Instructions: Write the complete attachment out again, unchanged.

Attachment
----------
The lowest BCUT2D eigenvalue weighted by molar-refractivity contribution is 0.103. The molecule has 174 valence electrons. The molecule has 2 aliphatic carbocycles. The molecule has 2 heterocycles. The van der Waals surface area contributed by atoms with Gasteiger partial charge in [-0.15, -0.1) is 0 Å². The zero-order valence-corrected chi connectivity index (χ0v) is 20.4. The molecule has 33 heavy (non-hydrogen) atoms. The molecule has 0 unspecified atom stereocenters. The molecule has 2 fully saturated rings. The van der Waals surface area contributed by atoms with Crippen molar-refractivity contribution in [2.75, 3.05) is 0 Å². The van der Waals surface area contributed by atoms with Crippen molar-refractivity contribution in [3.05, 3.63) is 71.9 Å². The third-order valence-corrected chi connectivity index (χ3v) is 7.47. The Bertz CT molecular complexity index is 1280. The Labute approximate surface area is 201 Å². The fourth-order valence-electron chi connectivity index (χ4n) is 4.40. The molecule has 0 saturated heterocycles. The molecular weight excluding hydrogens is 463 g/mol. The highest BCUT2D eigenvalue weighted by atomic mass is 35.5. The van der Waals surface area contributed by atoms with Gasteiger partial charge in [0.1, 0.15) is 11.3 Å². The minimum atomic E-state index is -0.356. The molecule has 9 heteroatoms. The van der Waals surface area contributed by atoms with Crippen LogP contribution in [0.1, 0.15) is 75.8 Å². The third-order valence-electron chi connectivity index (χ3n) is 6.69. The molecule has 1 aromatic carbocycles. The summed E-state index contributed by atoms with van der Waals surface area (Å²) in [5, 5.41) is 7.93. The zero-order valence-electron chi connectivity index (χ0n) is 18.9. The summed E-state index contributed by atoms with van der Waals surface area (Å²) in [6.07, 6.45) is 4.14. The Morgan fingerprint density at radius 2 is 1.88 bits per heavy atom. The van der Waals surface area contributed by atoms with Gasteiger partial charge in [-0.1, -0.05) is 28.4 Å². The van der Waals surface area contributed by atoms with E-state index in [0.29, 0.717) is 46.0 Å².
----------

The lowest BCUT2D eigenvalue weighted by molar-refractivity contribution is 0.103. The molecule has 174 valence electrons. The molecule has 2 aliphatic carbocycles. The molecule has 2 heterocycles. The van der Waals surface area contributed by atoms with Gasteiger partial charge in [-0.15, -0.1) is 0 Å². The zero-order valence-corrected chi connectivity index (χ0v) is 20.4. The molecule has 33 heavy (non-hydrogen) atoms. The molecule has 0 unspecified atom stereocenters. The molecule has 2 fully saturated rings. The van der Waals surface area contributed by atoms with Crippen molar-refractivity contribution in [2.75, 3.05) is 0 Å². The van der Waals surface area contributed by atoms with Crippen molar-refractivity contribution in [3.05, 3.63) is 71.9 Å². The third-order valence-corrected chi connectivity index (χ3v) is 7.47. The Bertz CT molecular complexity index is 1280. The Labute approximate surface area is 201 Å². The fourth-order valence-electron chi connectivity index (χ4n) is 4.40. The molecule has 0 saturated heterocycles. The molecular weight excluding hydrogens is 463 g/mol. The highest BCUT2D eigenvalue weighted by atomic mass is 35.5. The van der Waals surface area contributed by atoms with Gasteiger partial charge in [0.1, 0.15) is 11.3 Å². The minimum atomic E-state index is -0.356. The molecule has 9 heteroatoms. The van der Waals surface area contributed by atoms with Crippen LogP contribution in [0.1, 0.15) is 75.8 Å². The third-order valence-electron chi connectivity index (χ3n) is 6.69. The molecule has 1 aromatic carbocycles. The summed E-state index contributed by atoms with van der Waals surface area (Å²) in [5, 5.41) is 7.93. The zero-order valence-electron chi connectivity index (χ0n) is 18.9. The summed E-state index contributed by atoms with van der Waals surface area (Å²) in [6.07, 6.45) is 4.14. The Morgan fingerprint density at radius 2 is 1.88 bits per heavy atom. The van der Waals surface area contributed by atoms with Gasteiger partial charge in [-0.1, -0.05) is 28.4 Å². The van der Waals surface area contributed by atoms with E-state index in [0.29, 0.717) is 46.0 Å².